Developing self-esteem involves being able to successfully achieve social-emotional developments both in childhood and during teenage. According to Erikson, successful socialization requires that one solves all the eight crises experienced during development. In adolescents, attaining self-esteem involves achieving autonomy, which can renegotiate relationships with parents during the adolescence period.
The ability to renegotiate relationships is prompted by the natural changes that occur during puberty and the changes in their reasoning and thinking. They participate in decision-making processes and feel that they should now be treated as adults. They become responsible for the consequences of their actions and decisions (Basak & Ghosh, 2008).
The parent enhances an adolescent’s self-esteem development by promoting independence and self-determination in the adolescent. The parent helps the adolescent discover his or her interests and values. The adolescent develops a sense of oneself, and he or she can distinguish his or her own beliefs and attitude from that of the parents. The adolescent achieves self-governance (individuation) (Basak & Ghosh, 2008).
Family characteristics help the adolescent develop identity. He or she explores options as the family provides emotional support. Self-esteem gives the adolescent the self-certainty to try different roles and options, and, as a result, becomes able to resolve the identity crisis. The adolescent becomes ready and willing to engage in risky behavior and to live with uncertainty. The adolescent develops a sense of self that is purposeful and is coherent. Self-esteem gives the adolescent the motivation and the ability to interact and socialize and gain more experience, which enables identity formation (Basak & Ghosh, 2008).
The Level of Changes in Self-Esteem
In the adolescent period, the level of reasoning and thinking changes significantly. The adolescent can socialize and search for more information to answer the questions that cause diffusion in his or her mind. Self-esteem makes them feel the need to be more responsible. They also gain self-confidence to involve in various tasks and to participate in decision making. These changes are influenced by the biological changes that occur at puberty. They feel that their physical developments reflect their maturity. They also acquire maturity in reasoning and behavior. Therefore, they want to be associated with adults and not children (Basak & Ghosh, 2008).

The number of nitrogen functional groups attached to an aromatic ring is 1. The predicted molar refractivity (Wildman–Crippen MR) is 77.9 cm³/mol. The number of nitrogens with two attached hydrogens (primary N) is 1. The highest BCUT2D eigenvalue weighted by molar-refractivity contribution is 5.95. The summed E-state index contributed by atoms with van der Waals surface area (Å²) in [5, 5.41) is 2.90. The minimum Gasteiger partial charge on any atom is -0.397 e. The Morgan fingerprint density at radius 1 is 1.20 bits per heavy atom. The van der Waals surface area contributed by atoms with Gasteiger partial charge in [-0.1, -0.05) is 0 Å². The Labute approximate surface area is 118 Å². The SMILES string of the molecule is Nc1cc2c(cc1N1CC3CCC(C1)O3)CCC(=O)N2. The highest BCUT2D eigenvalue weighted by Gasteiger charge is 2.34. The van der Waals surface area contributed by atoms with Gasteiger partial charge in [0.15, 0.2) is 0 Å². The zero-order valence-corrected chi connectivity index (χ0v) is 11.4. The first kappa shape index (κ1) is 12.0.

Factors Influencing Self-Esteem
Factors that influence self-esteem in adolescents include the changes that take place in their body images during puberty. They begin to compare themselves with those they see around them. This may, in turn, make them feel uncomfortable. Their self-esteem is also affected by the media as they try to compare themselves with the images they see in the media. The family may also affect an adolescent’s self-esteem, depending on how the family members treat him or her.
The social status of the family also influences the level of self-esteem in an adolescent. Comments from people who surround the adolescent, such as peers, also affect self-esteem in an adolescent. Self-esteem in the adolescent is also affected by the experiences encountered during childhood, and the adolescent inherited personality traits (Basak & Ghosh, 2008).
Consequences of Extreme Self-Esteem
Low self-esteem may cause avoidance as well as destructive behavior in the adolescent. The adolescent underrates his or her worth and always feel that they are likely to be rejected if they were to try interacting with others. Therefore, they avoid social interactions to escape the rejections from their peers. On the other hand, high self-esteem enables the adolescent develops a high level of self-confidence and a stronger mentality (Basak & Ghosh, 2008).
Developing High Self-Esteem
High self-esteem in adolescents involves helping them understand themselves. They should be enabled to understand their strengths and to value themselves the way they are regardless of weaknesses that they may have. They should be able to accept their physical appearance and socio-economic backgrounds. They should be helped to develop positive, optimistic attitudes.
Basak, R. & Ghosh, A. (2008). Ego-identity status and its relationship with self-esteem in a group of late adolescents. Journal of the Indian Academy of Applied Psychology, 34(2), 337-344. Kolkata: Indian Statistical Institute.